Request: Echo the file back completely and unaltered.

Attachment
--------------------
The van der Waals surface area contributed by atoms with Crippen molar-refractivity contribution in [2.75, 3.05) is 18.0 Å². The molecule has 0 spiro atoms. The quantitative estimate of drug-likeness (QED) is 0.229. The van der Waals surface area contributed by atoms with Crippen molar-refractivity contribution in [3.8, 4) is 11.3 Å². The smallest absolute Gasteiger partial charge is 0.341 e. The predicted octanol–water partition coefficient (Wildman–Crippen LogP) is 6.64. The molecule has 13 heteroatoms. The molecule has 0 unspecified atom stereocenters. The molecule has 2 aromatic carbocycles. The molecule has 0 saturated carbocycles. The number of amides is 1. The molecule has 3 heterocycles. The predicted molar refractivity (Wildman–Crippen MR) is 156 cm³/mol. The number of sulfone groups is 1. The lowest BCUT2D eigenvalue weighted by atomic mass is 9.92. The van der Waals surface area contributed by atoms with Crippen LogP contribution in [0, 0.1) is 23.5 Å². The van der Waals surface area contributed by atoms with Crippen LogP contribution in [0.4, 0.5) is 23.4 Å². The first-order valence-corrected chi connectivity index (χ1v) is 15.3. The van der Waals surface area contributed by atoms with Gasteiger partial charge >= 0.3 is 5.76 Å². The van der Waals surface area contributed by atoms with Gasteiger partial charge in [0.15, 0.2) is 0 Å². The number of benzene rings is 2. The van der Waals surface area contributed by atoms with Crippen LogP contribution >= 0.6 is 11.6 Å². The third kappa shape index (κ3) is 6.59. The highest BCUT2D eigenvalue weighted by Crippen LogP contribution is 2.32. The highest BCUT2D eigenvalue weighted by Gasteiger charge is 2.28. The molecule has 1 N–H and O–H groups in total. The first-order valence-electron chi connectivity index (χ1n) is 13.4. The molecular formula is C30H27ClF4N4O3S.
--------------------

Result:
The van der Waals surface area contributed by atoms with Crippen molar-refractivity contribution in [2.75, 3.05) is 18.0 Å². The molecule has 0 spiro atoms. The quantitative estimate of drug-likeness (QED) is 0.229. The van der Waals surface area contributed by atoms with Crippen molar-refractivity contribution in [3.8, 4) is 11.3 Å². The smallest absolute Gasteiger partial charge is 0.341 e. The predicted octanol–water partition coefficient (Wildman–Crippen LogP) is 6.64. The molecule has 13 heteroatoms. The molecule has 0 unspecified atom stereocenters. The molecule has 2 aromatic carbocycles. The molecule has 0 saturated carbocycles. The number of amides is 1. The molecule has 3 heterocycles. The predicted molar refractivity (Wildman–Crippen MR) is 156 cm³/mol. The number of sulfone groups is 1. The lowest BCUT2D eigenvalue weighted by atomic mass is 9.92. The van der Waals surface area contributed by atoms with Crippen LogP contribution in [0, 0.1) is 23.5 Å². The van der Waals surface area contributed by atoms with Crippen LogP contribution in [0.4, 0.5) is 23.4 Å². The first-order valence-corrected chi connectivity index (χ1v) is 15.3. The van der Waals surface area contributed by atoms with Gasteiger partial charge >= 0.3 is 5.76 Å². The van der Waals surface area contributed by atoms with Gasteiger partial charge in [0.15, 0.2) is 0 Å². The number of benzene rings is 2. The van der Waals surface area contributed by atoms with Crippen LogP contribution >= 0.6 is 11.6 Å². The third kappa shape index (κ3) is 6.59. The highest BCUT2D eigenvalue weighted by Crippen LogP contribution is 2.32. The highest BCUT2D eigenvalue weighted by Gasteiger charge is 2.28. The molecule has 1 N–H and O–H groups in total. The first-order valence-electron chi connectivity index (χ1n) is 13.4. The molecular formula is C30H27ClF4N4O3S.